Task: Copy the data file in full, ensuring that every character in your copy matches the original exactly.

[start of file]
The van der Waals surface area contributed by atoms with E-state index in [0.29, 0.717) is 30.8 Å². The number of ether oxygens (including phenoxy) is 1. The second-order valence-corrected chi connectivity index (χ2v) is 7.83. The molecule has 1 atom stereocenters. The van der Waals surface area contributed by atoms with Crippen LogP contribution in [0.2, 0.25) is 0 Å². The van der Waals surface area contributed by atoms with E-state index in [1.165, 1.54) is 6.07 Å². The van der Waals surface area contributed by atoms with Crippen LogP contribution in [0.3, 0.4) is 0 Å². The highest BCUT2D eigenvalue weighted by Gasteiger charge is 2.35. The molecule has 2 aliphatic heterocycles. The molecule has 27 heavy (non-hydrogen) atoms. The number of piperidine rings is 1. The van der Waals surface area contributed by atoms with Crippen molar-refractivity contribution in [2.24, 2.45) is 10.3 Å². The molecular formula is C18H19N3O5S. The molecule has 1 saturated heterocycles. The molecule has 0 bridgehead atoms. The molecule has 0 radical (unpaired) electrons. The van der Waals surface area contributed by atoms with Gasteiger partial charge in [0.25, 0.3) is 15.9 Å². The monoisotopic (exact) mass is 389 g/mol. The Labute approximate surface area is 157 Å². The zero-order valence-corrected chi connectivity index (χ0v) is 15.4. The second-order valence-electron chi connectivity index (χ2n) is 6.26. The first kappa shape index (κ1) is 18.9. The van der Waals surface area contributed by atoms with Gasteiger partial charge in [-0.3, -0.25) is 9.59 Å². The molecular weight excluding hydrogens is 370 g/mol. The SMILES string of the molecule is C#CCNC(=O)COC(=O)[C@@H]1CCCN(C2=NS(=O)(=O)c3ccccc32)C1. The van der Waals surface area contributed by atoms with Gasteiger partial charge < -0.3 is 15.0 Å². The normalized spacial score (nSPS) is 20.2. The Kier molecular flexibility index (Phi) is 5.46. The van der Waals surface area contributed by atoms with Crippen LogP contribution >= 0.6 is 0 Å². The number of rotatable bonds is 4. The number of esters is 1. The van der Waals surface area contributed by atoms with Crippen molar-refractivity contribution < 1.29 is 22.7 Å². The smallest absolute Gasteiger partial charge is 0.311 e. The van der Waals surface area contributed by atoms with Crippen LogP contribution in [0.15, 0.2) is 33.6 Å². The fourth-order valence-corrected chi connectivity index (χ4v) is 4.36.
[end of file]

The van der Waals surface area contributed by atoms with E-state index in [0.29, 0.717) is 30.8 Å². The number of ether oxygens (including phenoxy) is 1. The second-order valence-corrected chi connectivity index (χ2v) is 7.83. The molecule has 1 atom stereocenters. The van der Waals surface area contributed by atoms with Crippen LogP contribution in [0.2, 0.25) is 0 Å². The van der Waals surface area contributed by atoms with E-state index in [1.165, 1.54) is 6.07 Å². The van der Waals surface area contributed by atoms with Crippen LogP contribution in [0.3, 0.4) is 0 Å². The highest BCUT2D eigenvalue weighted by Gasteiger charge is 2.35. The molecule has 2 aliphatic heterocycles. The molecule has 27 heavy (non-hydrogen) atoms. The number of piperidine rings is 1. The van der Waals surface area contributed by atoms with Crippen molar-refractivity contribution in [2.24, 2.45) is 10.3 Å². The molecular formula is C18H19N3O5S. The molecule has 1 saturated heterocycles. The molecule has 0 bridgehead atoms. The molecule has 0 radical (unpaired) electrons. The van der Waals surface area contributed by atoms with Gasteiger partial charge in [0.25, 0.3) is 15.9 Å². The monoisotopic (exact) mass is 389 g/mol. The Labute approximate surface area is 157 Å². The zero-order valence-corrected chi connectivity index (χ0v) is 15.4. The second-order valence-electron chi connectivity index (χ2n) is 6.26. The first kappa shape index (κ1) is 18.9. The van der Waals surface area contributed by atoms with Gasteiger partial charge in [-0.3, -0.25) is 9.59 Å². The molecular weight excluding hydrogens is 370 g/mol. The SMILES string of the molecule is C#CCNC(=O)COC(=O)[C@@H]1CCCN(C2=NS(=O)(=O)c3ccccc32)C1. The van der Waals surface area contributed by atoms with Gasteiger partial charge < -0.3 is 15.0 Å². The normalized spacial score (nSPS) is 20.2. The Kier molecular flexibility index (Phi) is 5.46. The van der Waals surface area contributed by atoms with Crippen LogP contribution >= 0.6 is 0 Å². The number of rotatable bonds is 4. The number of esters is 1. The van der Waals surface area contributed by atoms with Crippen molar-refractivity contribution < 1.29 is 22.7 Å². The smallest absolute Gasteiger partial charge is 0.311 e. The van der Waals surface area contributed by atoms with Crippen LogP contribution in [0.15, 0.2) is 33.6 Å². The fourth-order valence-corrected chi connectivity index (χ4v) is 4.36.